On August 9, President Trump sat down with governors and state attorneys general to discuss prison reform and prisoner education. The majority of America’s prison population is held in state-run facilities and given that America has the highest incarceration rates in the world – the meeting was an important step in addressing these issues.
Or was it?
Trump’s bill, the Formerly Incarcerated Re-enter Society Transformed Safely Transitioning Every Person Act, aka, the First Step Act, would see $250 million spent over five years for vocational, educational, and rehabilitation programs in the federal prison system. Additionally, inmates that participate in the program may earn credits for early release, or to transition to halfway homes or house arrest.
The benefits of the bill are easy to identify. Prison education programs cut recidivism dramatically and return a healthy $4-$5 for every dollar spent. The First Step Act would go a long way in saving taxpayer dollars and employing offenders with useable job skills upon release – skills that could lead to gainful employment, increased confidence, entrepreneurship, and healthier communities. Additionally, the idea of moving offenders participating in the program to halfway homes or house arrest could provide some much-need ease in the burgeoning, overcrowded prison system.
So what’s the pushback?
Not everyone is happy about the First Step Act. Critics decry that it only addresses federal prisons, leaving out other prison systems that are plagued with the same problems seen at the government institutions. And what about the long and harsh sentences for minor infractions, not to mention mandatory minimum sentencing? And what about the racial issues that see more people of color sent to jail?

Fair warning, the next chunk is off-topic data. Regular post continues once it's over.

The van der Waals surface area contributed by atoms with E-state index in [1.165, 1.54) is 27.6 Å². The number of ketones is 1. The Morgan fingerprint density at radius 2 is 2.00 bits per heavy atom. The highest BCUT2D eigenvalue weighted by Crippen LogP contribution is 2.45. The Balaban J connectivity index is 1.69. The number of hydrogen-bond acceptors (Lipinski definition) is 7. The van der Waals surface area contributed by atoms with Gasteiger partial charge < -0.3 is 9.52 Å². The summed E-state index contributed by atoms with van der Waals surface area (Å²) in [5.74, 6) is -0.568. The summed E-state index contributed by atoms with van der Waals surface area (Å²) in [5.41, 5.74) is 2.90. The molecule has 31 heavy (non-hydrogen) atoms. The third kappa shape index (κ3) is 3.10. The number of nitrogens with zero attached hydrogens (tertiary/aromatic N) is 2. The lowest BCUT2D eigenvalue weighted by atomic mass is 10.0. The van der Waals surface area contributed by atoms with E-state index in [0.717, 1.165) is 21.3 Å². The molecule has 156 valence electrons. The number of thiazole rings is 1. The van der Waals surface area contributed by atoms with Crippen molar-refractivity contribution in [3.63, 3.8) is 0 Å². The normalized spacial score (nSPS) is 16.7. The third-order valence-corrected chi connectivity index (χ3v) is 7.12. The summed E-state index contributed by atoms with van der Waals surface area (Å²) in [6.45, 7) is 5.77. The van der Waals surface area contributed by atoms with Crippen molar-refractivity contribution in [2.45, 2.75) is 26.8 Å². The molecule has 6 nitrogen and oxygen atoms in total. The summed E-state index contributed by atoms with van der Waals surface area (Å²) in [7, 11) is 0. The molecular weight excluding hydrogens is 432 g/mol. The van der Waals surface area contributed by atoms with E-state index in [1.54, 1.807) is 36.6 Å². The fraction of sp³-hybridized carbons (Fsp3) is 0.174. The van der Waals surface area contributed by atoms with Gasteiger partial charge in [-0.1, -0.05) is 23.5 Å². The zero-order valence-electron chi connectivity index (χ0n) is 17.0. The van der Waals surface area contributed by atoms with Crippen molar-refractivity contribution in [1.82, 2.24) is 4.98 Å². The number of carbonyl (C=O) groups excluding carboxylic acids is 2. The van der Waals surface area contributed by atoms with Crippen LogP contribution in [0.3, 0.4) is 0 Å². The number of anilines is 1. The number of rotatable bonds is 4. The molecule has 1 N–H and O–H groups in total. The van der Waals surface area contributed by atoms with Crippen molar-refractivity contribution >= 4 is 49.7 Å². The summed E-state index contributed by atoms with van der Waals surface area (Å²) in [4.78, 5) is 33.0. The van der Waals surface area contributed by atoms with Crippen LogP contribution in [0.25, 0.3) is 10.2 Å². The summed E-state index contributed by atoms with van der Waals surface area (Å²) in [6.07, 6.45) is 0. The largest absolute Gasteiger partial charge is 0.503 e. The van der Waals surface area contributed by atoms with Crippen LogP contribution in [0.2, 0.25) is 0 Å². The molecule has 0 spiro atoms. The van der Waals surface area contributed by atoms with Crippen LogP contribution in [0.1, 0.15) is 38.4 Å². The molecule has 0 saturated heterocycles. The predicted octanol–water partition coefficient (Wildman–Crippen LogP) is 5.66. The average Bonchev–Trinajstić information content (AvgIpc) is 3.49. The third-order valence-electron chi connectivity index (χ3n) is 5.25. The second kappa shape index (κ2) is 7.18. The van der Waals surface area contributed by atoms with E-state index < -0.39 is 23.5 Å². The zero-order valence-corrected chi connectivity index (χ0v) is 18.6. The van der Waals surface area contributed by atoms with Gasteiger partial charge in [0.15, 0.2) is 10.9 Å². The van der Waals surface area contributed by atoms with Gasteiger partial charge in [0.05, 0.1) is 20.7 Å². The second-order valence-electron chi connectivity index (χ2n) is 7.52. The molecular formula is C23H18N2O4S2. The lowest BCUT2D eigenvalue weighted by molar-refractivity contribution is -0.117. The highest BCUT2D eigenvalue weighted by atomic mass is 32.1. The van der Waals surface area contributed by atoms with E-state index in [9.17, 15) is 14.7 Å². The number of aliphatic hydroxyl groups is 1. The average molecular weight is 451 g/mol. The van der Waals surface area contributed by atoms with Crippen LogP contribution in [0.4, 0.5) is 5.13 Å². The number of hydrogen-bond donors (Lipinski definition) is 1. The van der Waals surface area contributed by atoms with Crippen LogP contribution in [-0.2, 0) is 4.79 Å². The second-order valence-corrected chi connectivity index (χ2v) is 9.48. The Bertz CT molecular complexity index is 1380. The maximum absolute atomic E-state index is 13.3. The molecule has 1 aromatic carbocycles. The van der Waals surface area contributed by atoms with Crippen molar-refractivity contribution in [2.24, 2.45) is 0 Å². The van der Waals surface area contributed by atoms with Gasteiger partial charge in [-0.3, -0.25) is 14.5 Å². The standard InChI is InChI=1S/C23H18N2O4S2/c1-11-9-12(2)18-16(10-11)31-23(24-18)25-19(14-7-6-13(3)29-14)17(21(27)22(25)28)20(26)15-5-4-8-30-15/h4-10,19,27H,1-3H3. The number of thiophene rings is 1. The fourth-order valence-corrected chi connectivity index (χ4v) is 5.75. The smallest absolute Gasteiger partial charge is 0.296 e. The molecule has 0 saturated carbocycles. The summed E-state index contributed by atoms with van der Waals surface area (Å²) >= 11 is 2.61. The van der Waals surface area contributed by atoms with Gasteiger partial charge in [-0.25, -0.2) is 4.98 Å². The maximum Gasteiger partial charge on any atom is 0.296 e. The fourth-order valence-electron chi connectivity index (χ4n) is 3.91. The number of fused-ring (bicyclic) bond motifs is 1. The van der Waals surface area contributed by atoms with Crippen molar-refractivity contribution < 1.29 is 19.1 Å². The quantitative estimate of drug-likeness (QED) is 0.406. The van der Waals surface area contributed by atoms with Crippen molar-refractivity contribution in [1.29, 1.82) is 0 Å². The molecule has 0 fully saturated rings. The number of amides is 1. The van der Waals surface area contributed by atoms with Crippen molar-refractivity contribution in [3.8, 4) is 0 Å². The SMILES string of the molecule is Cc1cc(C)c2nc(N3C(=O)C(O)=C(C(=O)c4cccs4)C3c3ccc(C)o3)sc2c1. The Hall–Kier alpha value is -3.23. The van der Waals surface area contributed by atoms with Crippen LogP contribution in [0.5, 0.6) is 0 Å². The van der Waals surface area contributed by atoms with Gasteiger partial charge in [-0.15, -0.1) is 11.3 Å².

Okay, hold on now.
President Trump is a polarizing figure – nobody is arguing that. His supporters appear to be waning, and he has made several blunders that have not endeared him to the masses; but, the man is actively trying to work on prison reform, and while the First Step Act is not going to change the broken prison system radically – it’s a step in the right direction.
It is vitally important to remember that prison education programs of any kind are hugely beneficial to the prisoner, their families, and the communities in which they are released. It’s also important to remember that the American prison system didn’t break overnight, and it’s many problems are not limited to a couple of easy-to-fix factors. The problems with our prisons are rooted in everything from racism to income inequality to corporate greed to that good old school-to-prison-pipeline, to name just a few. One single bill will never be able to tackle all of that efficiently.
Fixing the prison problem is going to take time – decades – and the only way to do it is one step at a time, one reform at a time, one bill at a time. The First Step Act? Well, it’s a pretty good first step, provided more steps follow.
Perhaps some of the pushback is rooted in the growing dislike for the President. That’s understandable. He’s done some very “interesting” things. However, no leader in history has ever managed to get it all right, or entirely wrong. Love him or loathe him, if he’s willing to engage in positive prison reform, that’s a good thing. Now let’s sit back and watch to see if the First Step Act is one of many steps forward. I certainly hope it is.
Christopher Zoukis is the author of Federal Prison Handbook: The Definitive Guide to Surviving the Federal Bureau of Prisons, (Middle Street Publishing, 2017), and College for Convicts: The Case for Higher Education in American Prisons (McFarland & Co., 2014). He regularly contributes to New York Daily News, Prison Legal News and Criminal Legal News.